For many centuries the validity of the NT documents were seldom questioned: but by the beginning of the 20th century it was widely claimed that they had been discredited. Two factors contributed to this change.
a) Probably the most significant was the development of higher criticism.
This is a branch of study which assumes many forms: but is founded upon the concept that stories change with retelling over a period of time. It began to be suggested that this was what had happened to the NT documents.
b) The other significant factor was the gradual loss, over the centuries, of many valuable items of evidence.
Citations in surviving authors testify that these existed: but with them gone, the historical case became harder to prove. As interest in archaeology increased, it became increasingly apparent just how little information had survived.
Moreover, many details of the NT accounts were unsupported by, or even apparently in conflict with, the information believed or known at that time. Also, whilst there were copies a-plenty of the NT documents, none of these could be reliably dated to within a century of Christ, the earlier ones having long since crumbled away.
Given this scenario, it was inevitable that the ideas of the higher critics would gain ground. It has always been recognised that Matthew, Mark and Luke shared much common material (Luke openly comments on his familiarity with other accounts of Jesus’ life); so with a potential timescale of well over a hundred years to work with it was easy to conjecture that various elements of the gospels were added at a later date; these elements being dated on the basis of similarities to ideas expressed in others of the handful of surviving non-Christian sources.
However, whilst higher critical theories have grown more complex, building as these things do on the work of their predecessors, archaeology has also progressed, as has the skill of scholars in correlating and analysing the surviving data. Documents of far greater age have been discovered and analysed, and detailed analysis of documents at the textual (rather than the higher critical) level, together with archaeological evidence, now indicate that Mattthew, Mark and Luke should be dated to within about 30 years of the crucifixion. Even John, normally held to have been the latest of the four gospels, is being reassessed.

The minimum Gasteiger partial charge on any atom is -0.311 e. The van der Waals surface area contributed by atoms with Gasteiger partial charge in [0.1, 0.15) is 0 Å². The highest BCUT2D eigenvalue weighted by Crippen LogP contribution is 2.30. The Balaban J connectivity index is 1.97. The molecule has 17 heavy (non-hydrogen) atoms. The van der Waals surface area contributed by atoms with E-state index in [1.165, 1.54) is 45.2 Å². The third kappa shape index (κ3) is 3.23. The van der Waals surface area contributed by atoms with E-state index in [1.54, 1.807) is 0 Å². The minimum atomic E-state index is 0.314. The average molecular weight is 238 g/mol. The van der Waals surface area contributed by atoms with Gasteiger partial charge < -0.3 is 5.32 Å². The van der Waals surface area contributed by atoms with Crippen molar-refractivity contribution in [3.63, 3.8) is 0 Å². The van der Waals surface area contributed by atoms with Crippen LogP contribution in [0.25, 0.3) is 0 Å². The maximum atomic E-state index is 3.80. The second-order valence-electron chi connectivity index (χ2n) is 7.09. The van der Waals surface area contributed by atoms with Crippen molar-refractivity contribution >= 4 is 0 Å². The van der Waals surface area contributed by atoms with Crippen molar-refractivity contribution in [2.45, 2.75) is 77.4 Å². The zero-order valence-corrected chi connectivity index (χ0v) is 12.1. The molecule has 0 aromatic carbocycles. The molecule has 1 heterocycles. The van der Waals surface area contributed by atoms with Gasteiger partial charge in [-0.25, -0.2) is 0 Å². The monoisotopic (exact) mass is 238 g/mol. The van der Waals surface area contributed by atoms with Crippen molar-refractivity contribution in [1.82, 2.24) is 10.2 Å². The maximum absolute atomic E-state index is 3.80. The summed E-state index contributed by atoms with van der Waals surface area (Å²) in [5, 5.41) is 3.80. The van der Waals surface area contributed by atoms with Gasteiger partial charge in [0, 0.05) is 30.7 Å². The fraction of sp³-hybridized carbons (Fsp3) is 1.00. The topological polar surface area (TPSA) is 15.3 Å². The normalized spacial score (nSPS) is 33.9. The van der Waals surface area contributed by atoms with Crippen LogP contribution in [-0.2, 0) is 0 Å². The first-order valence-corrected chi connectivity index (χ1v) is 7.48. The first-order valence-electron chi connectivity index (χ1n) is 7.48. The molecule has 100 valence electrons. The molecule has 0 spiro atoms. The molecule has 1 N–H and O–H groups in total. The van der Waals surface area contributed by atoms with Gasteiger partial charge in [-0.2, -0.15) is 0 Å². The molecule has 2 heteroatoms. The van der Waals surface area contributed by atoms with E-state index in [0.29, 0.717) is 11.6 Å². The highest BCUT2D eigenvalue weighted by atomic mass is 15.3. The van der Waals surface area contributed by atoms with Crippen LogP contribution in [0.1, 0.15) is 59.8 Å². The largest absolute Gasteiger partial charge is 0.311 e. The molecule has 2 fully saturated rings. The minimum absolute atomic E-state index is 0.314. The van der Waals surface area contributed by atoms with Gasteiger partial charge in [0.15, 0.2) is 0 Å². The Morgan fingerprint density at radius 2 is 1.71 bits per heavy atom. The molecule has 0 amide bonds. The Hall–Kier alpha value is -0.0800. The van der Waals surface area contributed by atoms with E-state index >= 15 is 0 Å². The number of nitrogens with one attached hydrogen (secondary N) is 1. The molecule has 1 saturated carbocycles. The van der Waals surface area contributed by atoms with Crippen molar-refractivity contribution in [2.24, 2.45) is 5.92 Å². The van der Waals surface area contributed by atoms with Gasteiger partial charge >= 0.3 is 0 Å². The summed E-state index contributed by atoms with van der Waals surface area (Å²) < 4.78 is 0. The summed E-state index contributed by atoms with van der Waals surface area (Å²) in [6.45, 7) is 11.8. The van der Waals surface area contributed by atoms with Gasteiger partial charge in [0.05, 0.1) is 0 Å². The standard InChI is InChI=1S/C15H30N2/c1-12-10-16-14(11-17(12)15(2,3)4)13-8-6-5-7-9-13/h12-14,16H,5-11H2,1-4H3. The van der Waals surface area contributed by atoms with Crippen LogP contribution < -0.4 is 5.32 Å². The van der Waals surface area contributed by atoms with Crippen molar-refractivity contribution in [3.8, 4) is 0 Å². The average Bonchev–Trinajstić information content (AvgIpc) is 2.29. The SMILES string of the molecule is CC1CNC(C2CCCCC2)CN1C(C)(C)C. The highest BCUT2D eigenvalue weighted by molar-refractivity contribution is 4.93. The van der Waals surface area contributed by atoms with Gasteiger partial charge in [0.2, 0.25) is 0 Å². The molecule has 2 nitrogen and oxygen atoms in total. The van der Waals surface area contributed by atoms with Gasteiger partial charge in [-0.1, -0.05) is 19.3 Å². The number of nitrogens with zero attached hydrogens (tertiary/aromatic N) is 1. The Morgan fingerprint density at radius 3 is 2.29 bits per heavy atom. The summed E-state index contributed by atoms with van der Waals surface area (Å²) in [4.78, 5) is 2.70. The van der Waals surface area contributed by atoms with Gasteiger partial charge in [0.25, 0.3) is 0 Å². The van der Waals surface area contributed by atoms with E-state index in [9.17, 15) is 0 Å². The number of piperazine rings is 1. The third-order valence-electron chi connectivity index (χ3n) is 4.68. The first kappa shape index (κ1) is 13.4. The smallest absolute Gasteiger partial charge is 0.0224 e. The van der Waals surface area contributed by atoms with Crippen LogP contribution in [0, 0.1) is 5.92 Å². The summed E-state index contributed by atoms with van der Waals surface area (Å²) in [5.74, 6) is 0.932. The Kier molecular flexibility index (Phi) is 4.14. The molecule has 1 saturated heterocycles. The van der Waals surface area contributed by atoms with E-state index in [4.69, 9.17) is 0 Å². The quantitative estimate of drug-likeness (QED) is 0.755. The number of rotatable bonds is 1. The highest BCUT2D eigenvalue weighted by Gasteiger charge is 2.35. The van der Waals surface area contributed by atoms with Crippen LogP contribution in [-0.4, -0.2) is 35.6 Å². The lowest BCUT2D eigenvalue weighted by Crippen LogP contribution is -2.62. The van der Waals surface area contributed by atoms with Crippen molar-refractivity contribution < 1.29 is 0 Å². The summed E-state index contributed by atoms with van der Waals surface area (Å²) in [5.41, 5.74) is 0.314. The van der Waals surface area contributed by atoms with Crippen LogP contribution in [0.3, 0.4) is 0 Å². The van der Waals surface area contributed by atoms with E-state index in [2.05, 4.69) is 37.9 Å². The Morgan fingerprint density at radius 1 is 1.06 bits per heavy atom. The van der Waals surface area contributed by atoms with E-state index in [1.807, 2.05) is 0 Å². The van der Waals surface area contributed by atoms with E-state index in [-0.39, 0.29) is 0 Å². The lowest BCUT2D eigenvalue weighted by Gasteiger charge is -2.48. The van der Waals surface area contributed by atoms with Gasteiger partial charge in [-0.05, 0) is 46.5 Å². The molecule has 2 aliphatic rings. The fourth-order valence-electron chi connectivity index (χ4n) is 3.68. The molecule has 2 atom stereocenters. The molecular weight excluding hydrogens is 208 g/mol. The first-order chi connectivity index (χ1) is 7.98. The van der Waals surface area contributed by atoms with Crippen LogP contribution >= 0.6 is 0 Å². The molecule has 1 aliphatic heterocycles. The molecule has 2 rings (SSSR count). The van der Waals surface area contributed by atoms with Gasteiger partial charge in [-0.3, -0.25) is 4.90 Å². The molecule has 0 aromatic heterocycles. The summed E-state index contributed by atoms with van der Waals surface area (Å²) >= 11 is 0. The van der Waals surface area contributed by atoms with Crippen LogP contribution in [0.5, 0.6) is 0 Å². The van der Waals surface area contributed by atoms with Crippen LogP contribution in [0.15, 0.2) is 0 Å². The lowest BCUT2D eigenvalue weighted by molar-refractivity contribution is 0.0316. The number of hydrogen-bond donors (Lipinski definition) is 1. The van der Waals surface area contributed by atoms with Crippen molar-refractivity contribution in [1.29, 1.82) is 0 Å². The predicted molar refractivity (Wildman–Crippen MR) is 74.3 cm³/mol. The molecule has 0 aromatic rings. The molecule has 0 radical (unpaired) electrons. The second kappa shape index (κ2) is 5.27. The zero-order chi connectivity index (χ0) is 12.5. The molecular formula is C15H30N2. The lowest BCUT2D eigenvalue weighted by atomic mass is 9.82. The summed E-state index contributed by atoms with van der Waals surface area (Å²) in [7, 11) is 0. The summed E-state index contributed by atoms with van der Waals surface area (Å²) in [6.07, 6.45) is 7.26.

From archaeology, numerous discoveries have shed new light on the culture and customs of the period. Not one of these new discoveries has ever been found to contradict the NT records: yet time and again, they have been found to confirm or explain details contained in those documents, showing clearly that the writers were indeed men of the time and place that they claimed to be.
This has, of course, generated quite a bit of opposition from the higher critics, as the timescale is now too short for many of the old theories. Not surprisingly, therefore, there are still a good many scholars who are reluctant to accept these newer findings.
Since a gradual change in the gospel stories due to increasing ignorance of the facts can no longer be reasonably conjectured, it is no longer really acceptable to say, as used to be said, ‘Well, some of it may be factual, but the rest is probably an evolved myth.’ The choice is now much sharper: since the accounts are contemporary with the apostles themselves; either they are an honest account or a deliberate fraud.